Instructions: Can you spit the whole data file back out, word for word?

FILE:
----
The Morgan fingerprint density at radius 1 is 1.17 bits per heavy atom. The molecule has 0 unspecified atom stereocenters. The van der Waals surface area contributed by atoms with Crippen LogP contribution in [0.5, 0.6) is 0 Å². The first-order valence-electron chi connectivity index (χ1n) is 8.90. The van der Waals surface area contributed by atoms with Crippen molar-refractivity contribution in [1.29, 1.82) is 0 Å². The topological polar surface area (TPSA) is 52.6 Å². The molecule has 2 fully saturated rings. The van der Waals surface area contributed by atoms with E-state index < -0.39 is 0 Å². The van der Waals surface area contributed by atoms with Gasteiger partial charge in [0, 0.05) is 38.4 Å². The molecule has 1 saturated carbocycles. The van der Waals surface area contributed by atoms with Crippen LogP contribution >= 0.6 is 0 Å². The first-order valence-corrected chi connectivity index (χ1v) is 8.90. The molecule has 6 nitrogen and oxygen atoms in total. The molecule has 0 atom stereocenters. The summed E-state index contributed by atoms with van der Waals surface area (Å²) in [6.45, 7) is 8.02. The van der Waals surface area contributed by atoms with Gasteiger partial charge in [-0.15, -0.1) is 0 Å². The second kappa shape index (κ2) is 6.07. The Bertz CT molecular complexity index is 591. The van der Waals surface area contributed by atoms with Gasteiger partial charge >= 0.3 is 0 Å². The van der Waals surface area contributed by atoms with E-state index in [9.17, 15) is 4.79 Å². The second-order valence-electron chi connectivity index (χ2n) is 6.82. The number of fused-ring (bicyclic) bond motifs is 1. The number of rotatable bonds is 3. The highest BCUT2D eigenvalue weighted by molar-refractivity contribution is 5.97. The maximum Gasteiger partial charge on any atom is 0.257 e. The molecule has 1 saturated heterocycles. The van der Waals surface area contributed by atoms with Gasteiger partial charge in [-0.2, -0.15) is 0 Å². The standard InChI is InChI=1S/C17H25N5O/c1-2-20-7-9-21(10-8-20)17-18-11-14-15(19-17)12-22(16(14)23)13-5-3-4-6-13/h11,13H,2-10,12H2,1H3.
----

The Morgan fingerprint density at radius 1 is 1.17 bits per heavy atom. The molecule has 0 unspecified atom stereocenters. The van der Waals surface area contributed by atoms with Crippen LogP contribution in [0.5, 0.6) is 0 Å². The first-order valence-electron chi connectivity index (χ1n) is 8.90. The van der Waals surface area contributed by atoms with Crippen molar-refractivity contribution in [1.29, 1.82) is 0 Å². The topological polar surface area (TPSA) is 52.6 Å². The molecule has 2 fully saturated rings. The van der Waals surface area contributed by atoms with E-state index < -0.39 is 0 Å². The van der Waals surface area contributed by atoms with Gasteiger partial charge in [0, 0.05) is 38.4 Å². The molecule has 1 saturated carbocycles. The van der Waals surface area contributed by atoms with Crippen LogP contribution >= 0.6 is 0 Å². The first-order valence-corrected chi connectivity index (χ1v) is 8.90. The molecule has 6 nitrogen and oxygen atoms in total. The molecule has 0 atom stereocenters. The summed E-state index contributed by atoms with van der Waals surface area (Å²) in [6.45, 7) is 8.02. The van der Waals surface area contributed by atoms with Gasteiger partial charge in [-0.15, -0.1) is 0 Å². The second kappa shape index (κ2) is 6.07. The Bertz CT molecular complexity index is 591. The van der Waals surface area contributed by atoms with Gasteiger partial charge >= 0.3 is 0 Å². The van der Waals surface area contributed by atoms with E-state index in [9.17, 15) is 4.79 Å². The second-order valence-electron chi connectivity index (χ2n) is 6.82. The number of fused-ring (bicyclic) bond motifs is 1. The number of rotatable bonds is 3. The highest BCUT2D eigenvalue weighted by molar-refractivity contribution is 5.97. The maximum Gasteiger partial charge on any atom is 0.257 e. The molecule has 1 saturated heterocycles. The van der Waals surface area contributed by atoms with Gasteiger partial charge in [-0.2, -0.15) is 0 Å². The standard InChI is InChI=1S/C17H25N5O/c1-2-20-7-9-21(10-8-20)17-18-11-14-15(19-17)12-22(16(14)23)13-5-3-4-6-13/h11,13H,2-10,12H2,1H3.